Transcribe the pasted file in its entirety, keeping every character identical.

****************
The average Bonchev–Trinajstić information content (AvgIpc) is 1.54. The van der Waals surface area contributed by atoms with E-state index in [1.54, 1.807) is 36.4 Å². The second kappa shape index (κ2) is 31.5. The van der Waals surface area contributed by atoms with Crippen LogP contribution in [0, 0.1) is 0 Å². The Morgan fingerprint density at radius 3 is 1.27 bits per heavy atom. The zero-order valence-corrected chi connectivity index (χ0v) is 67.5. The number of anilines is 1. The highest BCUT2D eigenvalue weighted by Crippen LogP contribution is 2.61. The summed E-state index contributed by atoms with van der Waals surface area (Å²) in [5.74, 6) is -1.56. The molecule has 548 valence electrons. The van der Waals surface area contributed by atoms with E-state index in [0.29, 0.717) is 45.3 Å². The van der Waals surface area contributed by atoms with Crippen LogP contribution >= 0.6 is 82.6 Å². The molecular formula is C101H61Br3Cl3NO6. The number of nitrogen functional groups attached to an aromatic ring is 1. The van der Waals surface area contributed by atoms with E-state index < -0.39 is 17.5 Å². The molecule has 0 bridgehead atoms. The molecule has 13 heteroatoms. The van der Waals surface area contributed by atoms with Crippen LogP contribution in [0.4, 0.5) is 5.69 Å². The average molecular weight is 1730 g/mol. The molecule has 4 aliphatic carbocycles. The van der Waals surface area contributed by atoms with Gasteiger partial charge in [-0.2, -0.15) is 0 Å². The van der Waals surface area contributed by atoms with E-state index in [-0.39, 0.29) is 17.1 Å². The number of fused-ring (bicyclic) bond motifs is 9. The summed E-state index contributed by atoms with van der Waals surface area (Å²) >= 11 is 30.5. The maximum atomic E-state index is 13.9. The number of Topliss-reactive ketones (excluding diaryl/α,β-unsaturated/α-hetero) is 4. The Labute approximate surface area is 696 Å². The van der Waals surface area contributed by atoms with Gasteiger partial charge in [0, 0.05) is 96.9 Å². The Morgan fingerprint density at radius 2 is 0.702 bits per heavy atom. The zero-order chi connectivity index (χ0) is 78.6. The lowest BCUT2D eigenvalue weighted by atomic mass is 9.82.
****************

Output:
The average Bonchev–Trinajstić information content (AvgIpc) is 1.54. The van der Waals surface area contributed by atoms with E-state index in [1.54, 1.807) is 36.4 Å². The second kappa shape index (κ2) is 31.5. The van der Waals surface area contributed by atoms with Crippen LogP contribution in [0, 0.1) is 0 Å². The Morgan fingerprint density at radius 3 is 1.27 bits per heavy atom. The zero-order valence-corrected chi connectivity index (χ0v) is 67.5. The number of anilines is 1. The highest BCUT2D eigenvalue weighted by Crippen LogP contribution is 2.61. The summed E-state index contributed by atoms with van der Waals surface area (Å²) in [5.74, 6) is -1.56. The molecule has 548 valence electrons. The van der Waals surface area contributed by atoms with E-state index in [0.29, 0.717) is 45.3 Å². The van der Waals surface area contributed by atoms with Crippen LogP contribution >= 0.6 is 82.6 Å². The molecular formula is C101H61Br3Cl3NO6. The number of nitrogen functional groups attached to an aromatic ring is 1. The van der Waals surface area contributed by atoms with E-state index < -0.39 is 17.5 Å². The molecule has 0 bridgehead atoms. The molecule has 13 heteroatoms. The van der Waals surface area contributed by atoms with Crippen LogP contribution in [0.4, 0.5) is 5.69 Å². The average molecular weight is 1730 g/mol. The molecule has 4 aliphatic carbocycles. The van der Waals surface area contributed by atoms with Gasteiger partial charge in [-0.2, -0.15) is 0 Å². The van der Waals surface area contributed by atoms with E-state index in [-0.39, 0.29) is 17.1 Å². The number of fused-ring (bicyclic) bond motifs is 9. The summed E-state index contributed by atoms with van der Waals surface area (Å²) >= 11 is 30.5. The maximum atomic E-state index is 13.9. The number of Topliss-reactive ketones (excluding diaryl/α,β-unsaturated/α-hetero) is 4. The Labute approximate surface area is 696 Å². The van der Waals surface area contributed by atoms with Gasteiger partial charge in [0, 0.05) is 96.9 Å². The Morgan fingerprint density at radius 2 is 0.702 bits per heavy atom. The zero-order chi connectivity index (χ0) is 78.6. The lowest BCUT2D eigenvalue weighted by atomic mass is 9.82.